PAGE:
Rum Diary

Watching Hunter Thompson watch himself on Charlie Rose, when neither Thompson is comprehensible, can be difficult to follow. Paris Review senior editor Oliver Broudy offers a memorial, remembering a party when Thompson held court.

Everyone knows about the legendary parties that used to be held at George Plimpton’s townhouse on the Upper East Side. “You never knew who was going to walk in,” is an oft-heard remark. And this is true. Once, I was surprised to notice Bill Murray standing by a window, looking mournfully across the river at Queens. I forget why he came, whose book was being promoted. Another time I came across Paul McCartney in the dining room, regaling a clutch of young folks with the origins of “Yesterday.” As he made for the door he encouraged all of us never to give up on our dreams. Of course, at that moment, he was our dream.

The sad thing about celebrities is the power they have to make everyone else feel like yokels. At George’s parties this made for an interesting spectacle, because the guests—writers, aspiring writers, poets, publishing people, and so on—tended to have a single-minded interest in projecting the exact opposite impression. But then some celebrity or other would walk into the room and you could almost hear the vertebrae grinding as everyone tried not to turn their heads.

Of course there were some parties where all pretense of sophistication went out the window, and you might as well have been at a boat show. Like the Bill Clinton party. I remember being stopped at the top of the stairs on my way outside for a smoke. A man in a dark suit put up his hand and said, “I can’t let you go down there.” Clinton had not yet arrived, and the sound of 400 or so people reflecting on whether he actually would had become a kind of roar in the background. I tried to explain that I was with the staff, but it was no good. “I can’t be responsible for what happens to you if you go down those stairs,” he said. I’ll never forget his grammar, the way he described the things I couldn’t do by explaining the things he couldn’t do. Clearly, the guy was a pro. We stood together for a moment as I looked down the stairs, which had suddenly taken on a sinister aspect, and then I wandered off.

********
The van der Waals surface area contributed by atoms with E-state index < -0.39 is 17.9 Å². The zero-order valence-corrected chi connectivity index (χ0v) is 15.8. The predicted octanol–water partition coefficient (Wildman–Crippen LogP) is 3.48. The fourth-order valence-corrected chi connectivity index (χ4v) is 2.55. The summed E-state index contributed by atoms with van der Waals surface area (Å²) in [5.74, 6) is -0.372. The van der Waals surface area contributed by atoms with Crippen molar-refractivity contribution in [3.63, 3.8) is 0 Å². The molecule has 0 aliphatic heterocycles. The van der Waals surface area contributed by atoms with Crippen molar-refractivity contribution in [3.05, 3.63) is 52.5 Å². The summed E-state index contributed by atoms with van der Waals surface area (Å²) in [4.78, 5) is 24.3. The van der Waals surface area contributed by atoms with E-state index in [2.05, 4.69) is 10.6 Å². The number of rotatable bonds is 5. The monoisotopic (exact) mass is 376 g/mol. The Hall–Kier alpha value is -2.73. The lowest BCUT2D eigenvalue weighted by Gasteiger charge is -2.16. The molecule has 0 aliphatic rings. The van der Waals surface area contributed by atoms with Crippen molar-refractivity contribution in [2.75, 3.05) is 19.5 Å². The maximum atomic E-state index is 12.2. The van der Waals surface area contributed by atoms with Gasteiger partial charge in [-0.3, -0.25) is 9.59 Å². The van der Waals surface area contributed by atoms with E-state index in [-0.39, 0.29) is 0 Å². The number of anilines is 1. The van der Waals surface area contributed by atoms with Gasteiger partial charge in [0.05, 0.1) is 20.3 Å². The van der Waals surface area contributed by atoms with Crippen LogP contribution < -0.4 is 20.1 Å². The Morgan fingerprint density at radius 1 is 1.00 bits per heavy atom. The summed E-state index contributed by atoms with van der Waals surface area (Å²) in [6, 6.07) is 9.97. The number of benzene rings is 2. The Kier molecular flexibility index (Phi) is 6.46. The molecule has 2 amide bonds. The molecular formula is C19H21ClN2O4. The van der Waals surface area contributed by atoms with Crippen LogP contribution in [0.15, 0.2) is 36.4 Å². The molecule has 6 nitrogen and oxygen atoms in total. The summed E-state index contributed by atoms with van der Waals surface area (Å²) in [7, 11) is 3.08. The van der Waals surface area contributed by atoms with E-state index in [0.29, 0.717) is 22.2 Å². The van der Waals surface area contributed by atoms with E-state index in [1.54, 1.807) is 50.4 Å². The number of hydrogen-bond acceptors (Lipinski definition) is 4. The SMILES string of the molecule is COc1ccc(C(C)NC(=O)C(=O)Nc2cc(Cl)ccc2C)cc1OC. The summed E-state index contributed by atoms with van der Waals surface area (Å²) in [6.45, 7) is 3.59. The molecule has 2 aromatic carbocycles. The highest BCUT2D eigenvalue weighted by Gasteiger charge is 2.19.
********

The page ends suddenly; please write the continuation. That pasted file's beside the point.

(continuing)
No matter who the celebrities are, you can’t help feeling a bit of an idiot, hanging about like a dog, and wondering if it wouldn’t be wiser to just go home and read. On Feb. 6, 2003, most of my colleagues did. There had been a lot of parties that month, and we were all worn out. We simply couldn’t face another cheese platter. But this night I had invited along a pal who I knew was keen on the guest of honor, Hunter Thompson, and so I stuck around. Tom Wolfe was also at that party. I remember him standing in a dim corner of the dining room, shining brightly in his white suit, like some carnival huckster with a bottle of tonic to sell.

Hunter was holding court in the living room, surrounded by mostly young people—interns and readers who often pursue jobs at the Paris Review for precisely this purpose: to sit around drinking bourbon with Hunter Thompson. He was wearing thick, tinted glasses, a white floppy-brimmed hat, and tennis shoes, above each of which was visible about three inches of swollen, reddened calf. He looked unwell. Someone told me he had had to be carried up the stairs.

The messages began fairly normally, like, “George, I want to go over the new material—” but then he’d interrupt and start screaming—“Oh my God, oh Jesus, what’s going on? Oh Jesus!”

As I approached the group one intern rose to get a drink and I dropped down in her place. Hunter was already bombed. Occasionally he would mutter or grumble an answer to a question that had been put to him with the careful deference reserved for drunks and heads of state. Nevertheless he could not fail to notice the substitution of a toothsome young female intern for a fellow in his 30s, and he began grumbling at me, although I couldn’t make out what he was actually saying.

Neither could anyone else. He seemed less a person than a totem who had been propped there, half-animate. It was impossible to talk to him, but it didn’t seem right to talk among ourselves, either. When he did say something, we would glance at each other to see if anyone had understood. Most of this part of the night I spent talking with Bill Weld, who kept trying to convince us that in terms of livelihood, politics beats business hands down. The governorship of Massachusetts was apparently an easy gig. Then Ed Bradley came up and, realizing that serious, 60 Minutes-type discourse with Hunter was impossible, settled for chiding him about his health.